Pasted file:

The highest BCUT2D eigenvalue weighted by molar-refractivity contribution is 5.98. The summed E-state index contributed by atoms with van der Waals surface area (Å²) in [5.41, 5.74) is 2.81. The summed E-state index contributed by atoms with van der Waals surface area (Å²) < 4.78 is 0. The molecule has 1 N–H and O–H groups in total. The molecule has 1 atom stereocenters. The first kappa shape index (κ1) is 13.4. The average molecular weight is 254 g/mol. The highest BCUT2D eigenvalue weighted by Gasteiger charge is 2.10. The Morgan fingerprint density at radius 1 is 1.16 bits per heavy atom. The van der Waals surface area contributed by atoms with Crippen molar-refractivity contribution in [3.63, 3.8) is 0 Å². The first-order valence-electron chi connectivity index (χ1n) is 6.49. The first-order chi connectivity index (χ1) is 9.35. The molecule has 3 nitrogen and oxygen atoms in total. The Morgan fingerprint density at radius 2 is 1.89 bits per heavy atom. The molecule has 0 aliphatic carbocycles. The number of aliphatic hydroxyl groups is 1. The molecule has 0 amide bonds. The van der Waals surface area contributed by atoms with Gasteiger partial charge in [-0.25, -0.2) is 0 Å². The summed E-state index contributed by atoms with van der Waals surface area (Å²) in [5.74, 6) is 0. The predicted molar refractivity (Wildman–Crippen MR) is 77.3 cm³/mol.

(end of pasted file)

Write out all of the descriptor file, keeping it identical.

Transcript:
The highest BCUT2D eigenvalue weighted by molar-refractivity contribution is 5.98. The summed E-state index contributed by atoms with van der Waals surface area (Å²) in [5.41, 5.74) is 2.81. The summed E-state index contributed by atoms with van der Waals surface area (Å²) < 4.78 is 0. The molecule has 1 N–H and O–H groups in total. The molecule has 1 atom stereocenters. The first kappa shape index (κ1) is 13.4. The average molecular weight is 254 g/mol. The highest BCUT2D eigenvalue weighted by Gasteiger charge is 2.10. The Morgan fingerprint density at radius 1 is 1.16 bits per heavy atom. The van der Waals surface area contributed by atoms with Crippen molar-refractivity contribution in [3.63, 3.8) is 0 Å². The first-order valence-electron chi connectivity index (χ1n) is 6.49. The first-order chi connectivity index (χ1) is 9.35. The molecule has 3 nitrogen and oxygen atoms in total. The Morgan fingerprint density at radius 2 is 1.89 bits per heavy atom. The molecule has 0 aliphatic carbocycles. The number of aliphatic hydroxyl groups is 1. The molecule has 0 amide bonds. The van der Waals surface area contributed by atoms with Gasteiger partial charge in [-0.25, -0.2) is 0 Å². The summed E-state index contributed by atoms with van der Waals surface area (Å²) in [5.74, 6) is 0. The predicted molar refractivity (Wildman–Crippen MR) is 77.3 cm³/mol.